- For other advertising, we do a couple of other things. A student created a poster this year to hang all over the school. A huge banner is being created to hang from our school’s balcony. The poster is being run in the announcement powerpoint at lunches. We shared the poster with our district PR person. He came and took pictures of the students getting things ready. He will run these pics on the district FB group. I think it will also go in the local paper. We have the poster running on the front page of the district and the high school websites. My principal set up an all-call to remind everyone about the show the night before.
- Every art show I have been to has some sort of food at the opening. This show should be no different. I have talked with the culinary teacher, and her students are going to create some yummy treats for the event. This adds a little something extra to the show.
- This year we we also be adding some music. I have talked to the band director and he agreed to have some students play some nice music during the show. He will set up on the balcony overlooking the show.
- We are having the show on a Friday evening, so I had to take when to set up into consideration. I am taking the day off for school related business. I have also hand-picked several students to help me hang all the work during the day. I contacted all their teachers and asked them if they could miss their class that day. I found last year it was kind of a pain to have new students each period helping out. I felt like a broken record and things were getting forgotten and nothing was smooth. I thought having the same group of responsible students all day would make things easier.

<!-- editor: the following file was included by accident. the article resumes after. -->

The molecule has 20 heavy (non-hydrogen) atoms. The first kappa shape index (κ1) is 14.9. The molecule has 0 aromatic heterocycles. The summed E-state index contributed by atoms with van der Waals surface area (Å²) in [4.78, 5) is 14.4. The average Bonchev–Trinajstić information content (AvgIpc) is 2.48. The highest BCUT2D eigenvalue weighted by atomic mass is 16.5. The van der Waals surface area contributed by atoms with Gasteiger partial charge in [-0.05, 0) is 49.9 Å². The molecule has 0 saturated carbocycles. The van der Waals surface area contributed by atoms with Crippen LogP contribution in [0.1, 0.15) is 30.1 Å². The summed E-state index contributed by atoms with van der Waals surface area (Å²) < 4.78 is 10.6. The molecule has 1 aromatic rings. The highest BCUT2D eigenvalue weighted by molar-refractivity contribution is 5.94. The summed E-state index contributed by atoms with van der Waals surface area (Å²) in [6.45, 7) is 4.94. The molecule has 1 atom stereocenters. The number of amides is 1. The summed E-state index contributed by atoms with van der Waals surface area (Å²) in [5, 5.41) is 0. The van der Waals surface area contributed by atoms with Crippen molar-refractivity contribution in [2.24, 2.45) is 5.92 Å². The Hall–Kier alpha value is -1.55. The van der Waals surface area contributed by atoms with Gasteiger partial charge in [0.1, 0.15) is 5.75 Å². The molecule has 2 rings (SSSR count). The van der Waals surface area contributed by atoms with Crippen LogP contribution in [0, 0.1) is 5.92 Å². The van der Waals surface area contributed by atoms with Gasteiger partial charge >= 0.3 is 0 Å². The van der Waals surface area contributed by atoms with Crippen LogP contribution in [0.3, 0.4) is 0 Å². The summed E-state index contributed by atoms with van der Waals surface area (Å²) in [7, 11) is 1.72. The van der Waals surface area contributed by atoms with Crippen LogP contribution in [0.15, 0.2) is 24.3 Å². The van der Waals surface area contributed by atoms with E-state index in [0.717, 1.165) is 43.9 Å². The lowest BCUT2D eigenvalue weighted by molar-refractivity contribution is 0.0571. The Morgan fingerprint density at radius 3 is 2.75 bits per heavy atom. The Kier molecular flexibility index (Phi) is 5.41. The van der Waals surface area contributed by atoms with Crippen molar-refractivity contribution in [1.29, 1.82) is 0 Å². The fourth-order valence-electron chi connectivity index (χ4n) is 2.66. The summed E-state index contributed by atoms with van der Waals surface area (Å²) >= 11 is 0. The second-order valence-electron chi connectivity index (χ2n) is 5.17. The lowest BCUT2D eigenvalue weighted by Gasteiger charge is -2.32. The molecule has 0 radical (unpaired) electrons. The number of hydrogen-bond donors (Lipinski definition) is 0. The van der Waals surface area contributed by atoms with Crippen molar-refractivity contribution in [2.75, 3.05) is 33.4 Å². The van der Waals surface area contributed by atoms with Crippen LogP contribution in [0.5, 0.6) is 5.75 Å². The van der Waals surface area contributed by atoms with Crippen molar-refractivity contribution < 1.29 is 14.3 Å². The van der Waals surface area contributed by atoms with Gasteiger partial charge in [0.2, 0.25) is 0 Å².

- We will hang all the work using poster tack. It works well on both our fabricated wall tiles and our cinderblocks. We have a few easels for larger paintings, and we have a place to hang framed work. I saw another teacher this year get the little wads of tack prepared in the days before. I haven’t done this before, but it seems like a great idea. I will ask my aides if they want to do that.
- All the sculpture work goes on round bar height tables we have at the high school. Last year I had an abundance of brown burlap, so I cut it to use as table cloths. (I was smart and bagged them up and hid them in the faculty work room for future use.) We will use those again.
- A cool thing I like to do, which unfortunately I didn’t get to this year–yet, is create QR codes for seniors. It is nice to have a little bit of info about our senior artists near their work. Students give brief responses to questions like what is your favorite media, why do you like art, and what are your plans after graduation.
- The last thing I like to do is go in over the weekend after the show and take a high-res picture of each artwork. I then edit them, put them in a slide show, and put the show on youtube and my art website. This way, those that couldn’t make the show can still view it. It’s a long slide show, but it helps to advocate for your program.
I know this seems like a lot, but if you start early enough, it is pretty easy. Organization is the key, in my opinion. I am a pretty organized art teacher, and it really comes in helpful for events like this. As I said in the beginning, this is what I do. I am sharing in case you needed some help on ways to make your show set-up easier. Use what will help you. Ignore what won’t.
Relax. Take a deep breath. And happy Art Showing!!!